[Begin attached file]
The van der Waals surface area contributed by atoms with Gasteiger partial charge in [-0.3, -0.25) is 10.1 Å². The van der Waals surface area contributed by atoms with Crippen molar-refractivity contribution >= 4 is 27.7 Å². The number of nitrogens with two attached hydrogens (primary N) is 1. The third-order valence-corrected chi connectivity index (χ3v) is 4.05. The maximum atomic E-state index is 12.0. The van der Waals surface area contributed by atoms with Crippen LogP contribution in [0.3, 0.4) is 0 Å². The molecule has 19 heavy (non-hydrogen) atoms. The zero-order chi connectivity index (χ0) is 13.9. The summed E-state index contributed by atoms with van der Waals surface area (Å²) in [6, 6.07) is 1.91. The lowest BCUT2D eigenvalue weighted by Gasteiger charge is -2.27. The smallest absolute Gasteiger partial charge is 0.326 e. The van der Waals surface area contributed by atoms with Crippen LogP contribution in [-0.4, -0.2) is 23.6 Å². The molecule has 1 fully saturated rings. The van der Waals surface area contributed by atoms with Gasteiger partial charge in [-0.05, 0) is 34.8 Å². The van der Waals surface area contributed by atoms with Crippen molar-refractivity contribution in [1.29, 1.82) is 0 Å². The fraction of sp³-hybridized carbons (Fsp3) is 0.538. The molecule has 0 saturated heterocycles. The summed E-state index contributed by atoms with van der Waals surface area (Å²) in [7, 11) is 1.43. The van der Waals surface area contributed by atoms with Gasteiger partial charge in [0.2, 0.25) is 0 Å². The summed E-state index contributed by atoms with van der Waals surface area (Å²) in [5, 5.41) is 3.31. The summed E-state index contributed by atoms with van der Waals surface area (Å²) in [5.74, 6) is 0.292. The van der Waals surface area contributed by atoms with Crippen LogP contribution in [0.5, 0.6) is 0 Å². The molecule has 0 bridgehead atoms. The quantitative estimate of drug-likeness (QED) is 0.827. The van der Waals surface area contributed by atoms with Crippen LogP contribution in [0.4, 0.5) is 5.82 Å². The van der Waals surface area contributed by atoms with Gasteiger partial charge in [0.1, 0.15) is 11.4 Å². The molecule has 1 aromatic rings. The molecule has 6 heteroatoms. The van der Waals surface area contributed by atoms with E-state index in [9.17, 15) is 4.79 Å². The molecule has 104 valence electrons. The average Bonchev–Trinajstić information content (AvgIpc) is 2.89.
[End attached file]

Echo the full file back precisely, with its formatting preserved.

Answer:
The van der Waals surface area contributed by atoms with Gasteiger partial charge in [-0.3, -0.25) is 10.1 Å². The van der Waals surface area contributed by atoms with Crippen molar-refractivity contribution >= 4 is 27.7 Å². The number of nitrogens with two attached hydrogens (primary N) is 1. The third-order valence-corrected chi connectivity index (χ3v) is 4.05. The maximum atomic E-state index is 12.0. The van der Waals surface area contributed by atoms with Crippen LogP contribution in [0.3, 0.4) is 0 Å². The molecule has 19 heavy (non-hydrogen) atoms. The zero-order chi connectivity index (χ0) is 13.9. The summed E-state index contributed by atoms with van der Waals surface area (Å²) in [6, 6.07) is 1.91. The lowest BCUT2D eigenvalue weighted by Gasteiger charge is -2.27. The smallest absolute Gasteiger partial charge is 0.326 e. The van der Waals surface area contributed by atoms with Crippen LogP contribution in [-0.4, -0.2) is 23.6 Å². The molecule has 1 fully saturated rings. The van der Waals surface area contributed by atoms with Gasteiger partial charge in [-0.05, 0) is 34.8 Å². The van der Waals surface area contributed by atoms with Crippen molar-refractivity contribution in [1.29, 1.82) is 0 Å². The fraction of sp³-hybridized carbons (Fsp3) is 0.538. The molecule has 0 saturated heterocycles. The summed E-state index contributed by atoms with van der Waals surface area (Å²) in [7, 11) is 1.43. The van der Waals surface area contributed by atoms with Gasteiger partial charge in [0.2, 0.25) is 0 Å². The summed E-state index contributed by atoms with van der Waals surface area (Å²) in [5, 5.41) is 3.31. The summed E-state index contributed by atoms with van der Waals surface area (Å²) in [5.74, 6) is 0.292. The van der Waals surface area contributed by atoms with Crippen LogP contribution in [0.5, 0.6) is 0 Å². The molecule has 0 bridgehead atoms. The quantitative estimate of drug-likeness (QED) is 0.827. The van der Waals surface area contributed by atoms with Crippen LogP contribution in [0.4, 0.5) is 5.82 Å². The van der Waals surface area contributed by atoms with Gasteiger partial charge in [0.1, 0.15) is 11.4 Å². The molecule has 1 aromatic rings. The molecule has 6 heteroatoms. The van der Waals surface area contributed by atoms with E-state index in [9.17, 15) is 4.79 Å². The molecule has 104 valence electrons. The average Bonchev–Trinajstić information content (AvgIpc) is 2.89.